A way forward: Building a future for refugee students through post-secondary education – World

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Jesuit Refugee Service/USA Releases Guidance Note on Higher Education for Refugees

Today, only 5% of refugee students worldwide have access to post-secondary education opportunities, which severely limits their ability to seek employment. This reality causes despair and encourages further migration. However, investments in post-secondary education can provide stability and security in host communities where refugees can contribute to the local economy.

In light of this, Jesuit Refugee Service/USA has released a guidance note titled: A Path Forward: Building a Future for Refugee Students Through Post-Secondary Education. This policy brief includes the stories of refugee students as well as recommendations for how the United States, and others, can support increased postsecondary education opportunities.

Post-secondary education includes anything that encourages the development of a sustainable livelihood that is not dependent on humanitarian assistance, such as degree programs at institutions of higher learning, vocational training for careers in local industries and sectors, or technical training that teaches in-demand skills. .

The higher education systems of many host countries are not sufficiently prepared to offer refugees the same opportunities that they can offer other populations within their communities. In addition, post-secondary education opportunities are significantly limited for refugee women and refugees with disabilities. These additional barriers can take the form of broader societal attitudes towards these populations, gender-based violence, forced marriages, and limited resources to train teachers to properly include them in their lessons.

JRS helps refugees overcome the obstacles they face through its Pathfinder programme. The objective of the program is to build resilient refugee and host communities through education that leads to employment or entrepreneurial activities in the form of assistance such as scholarships, access to technology appropriate and short-cycle vocational/vocational training.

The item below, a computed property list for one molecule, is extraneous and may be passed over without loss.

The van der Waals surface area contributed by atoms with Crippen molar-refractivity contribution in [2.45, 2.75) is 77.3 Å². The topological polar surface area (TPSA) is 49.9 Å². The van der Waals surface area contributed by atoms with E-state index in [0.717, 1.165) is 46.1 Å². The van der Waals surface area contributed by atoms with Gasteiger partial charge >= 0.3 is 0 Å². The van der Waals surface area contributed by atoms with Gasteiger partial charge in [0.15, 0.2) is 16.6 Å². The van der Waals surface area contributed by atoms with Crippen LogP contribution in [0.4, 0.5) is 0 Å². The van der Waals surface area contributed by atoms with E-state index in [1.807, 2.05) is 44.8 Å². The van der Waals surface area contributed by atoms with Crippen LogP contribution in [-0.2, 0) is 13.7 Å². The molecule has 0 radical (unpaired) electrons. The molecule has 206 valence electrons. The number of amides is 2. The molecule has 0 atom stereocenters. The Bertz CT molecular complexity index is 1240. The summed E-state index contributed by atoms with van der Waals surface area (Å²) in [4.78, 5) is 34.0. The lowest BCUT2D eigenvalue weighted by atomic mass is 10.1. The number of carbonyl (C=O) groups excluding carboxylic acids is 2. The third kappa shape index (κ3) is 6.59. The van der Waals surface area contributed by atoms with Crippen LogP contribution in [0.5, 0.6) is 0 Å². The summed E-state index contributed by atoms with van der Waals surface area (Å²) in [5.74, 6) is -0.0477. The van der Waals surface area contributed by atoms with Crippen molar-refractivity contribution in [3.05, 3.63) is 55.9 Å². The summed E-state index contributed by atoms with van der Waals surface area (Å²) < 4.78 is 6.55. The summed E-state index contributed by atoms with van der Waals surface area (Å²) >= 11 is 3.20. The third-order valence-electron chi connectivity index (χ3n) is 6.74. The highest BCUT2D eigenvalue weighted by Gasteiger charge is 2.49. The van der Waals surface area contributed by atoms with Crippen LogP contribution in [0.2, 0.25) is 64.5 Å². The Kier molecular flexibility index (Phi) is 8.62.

A key part of the JRS approach is to conduct a market system analysis of the local area, which identifies the areas of work that will offer the greatest potential for study and employment. JRS also provides refugees with start-up support, career advice and entrepreneurial advice to ensure refugees are supported at every stage of their journey to self-reliance.

In the policy brief, JRS includes recommendations for actions the US government can take to better close the gap that refugee populations face in accessing post-secondary opportunities. Although progress has been made, there is still a long way to go to reach the United Nations High Commissioner for Refugees’ 15 million by 30 target, which aims to increase the number of refugees enrolled in higher education to 15% of the total number of refugees in the world. population by 2030.

By using JRS policy recommendations, not only can the US government (as well as other governments and organizations) increase its ability to achieve UNHCR’s goal, but it can also play a central role in building political will. and generating financial resources to help create a better future for millions of refugees around the world. For more information or to answer any questions you may have after reading the report, please contact Giulia McPherson, Director of Advocacy and Operations at JRS/USA.

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